As you may have guessed, the global COVID-19 pandemic caused some delays. The government of Thailand agreed to postpone the enforcement of the PDPA for an additional year to ease the financial consequences of the pandemic and give companies more time to prepare.

However, in May 2021 the cabinet approved yet another one-year postponement for the PDPA. The goal is to ensure that the legislation’s related processes can be settled appropriately considering the lingering effects of the pandemic.

So, as of right now, the PDPA will be fully effective on June 1, 2022.

What is the PDPD, Thailand's privacy and data protection law all about?
Data privacy acts like the PDPA require user consent before obtaining and processing personal data.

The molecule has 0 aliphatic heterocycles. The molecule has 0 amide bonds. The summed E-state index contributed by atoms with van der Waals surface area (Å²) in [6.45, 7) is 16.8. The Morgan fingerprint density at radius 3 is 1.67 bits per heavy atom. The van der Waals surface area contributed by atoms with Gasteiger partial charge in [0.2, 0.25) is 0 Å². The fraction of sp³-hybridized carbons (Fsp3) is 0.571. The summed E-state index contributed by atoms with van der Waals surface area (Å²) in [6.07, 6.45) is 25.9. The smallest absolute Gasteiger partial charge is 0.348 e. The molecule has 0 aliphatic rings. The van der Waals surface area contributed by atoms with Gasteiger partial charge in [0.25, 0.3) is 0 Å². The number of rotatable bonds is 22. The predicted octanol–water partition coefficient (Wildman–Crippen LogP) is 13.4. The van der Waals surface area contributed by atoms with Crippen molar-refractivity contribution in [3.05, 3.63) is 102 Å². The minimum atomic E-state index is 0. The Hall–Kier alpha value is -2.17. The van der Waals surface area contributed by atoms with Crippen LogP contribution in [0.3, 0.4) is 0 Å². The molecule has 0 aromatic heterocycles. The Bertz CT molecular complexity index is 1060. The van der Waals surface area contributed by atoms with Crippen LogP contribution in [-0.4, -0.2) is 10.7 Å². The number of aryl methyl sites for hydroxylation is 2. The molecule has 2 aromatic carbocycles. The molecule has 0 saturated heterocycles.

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Eight Key Characteristics of the PDPA

Eight key characteristics form the foundation of the PDPA. Let’s dive into each one of these, so you can get a better understanding of what this new regulation means for your business.

1. National Data Protection Authority
The act’s first characteristic is to establish a Personal Data Protection Committee. They will serve as the enforcement agency to ensure that organizations comply with the PDPA.

2. Extraterritorial Effect
The PDPA has both a territorial and extraterritorial effect. This means that the legal applications of the PDPA apply if a state or organization has jurisdiction over Thai citizens while they are abroad.

In other words, any entity, business, website, or other organization that uses, collects, or discloses data about its citizens must comply with this regulation. Likewise, it prohibits personal data from being transferred outside of Thailand.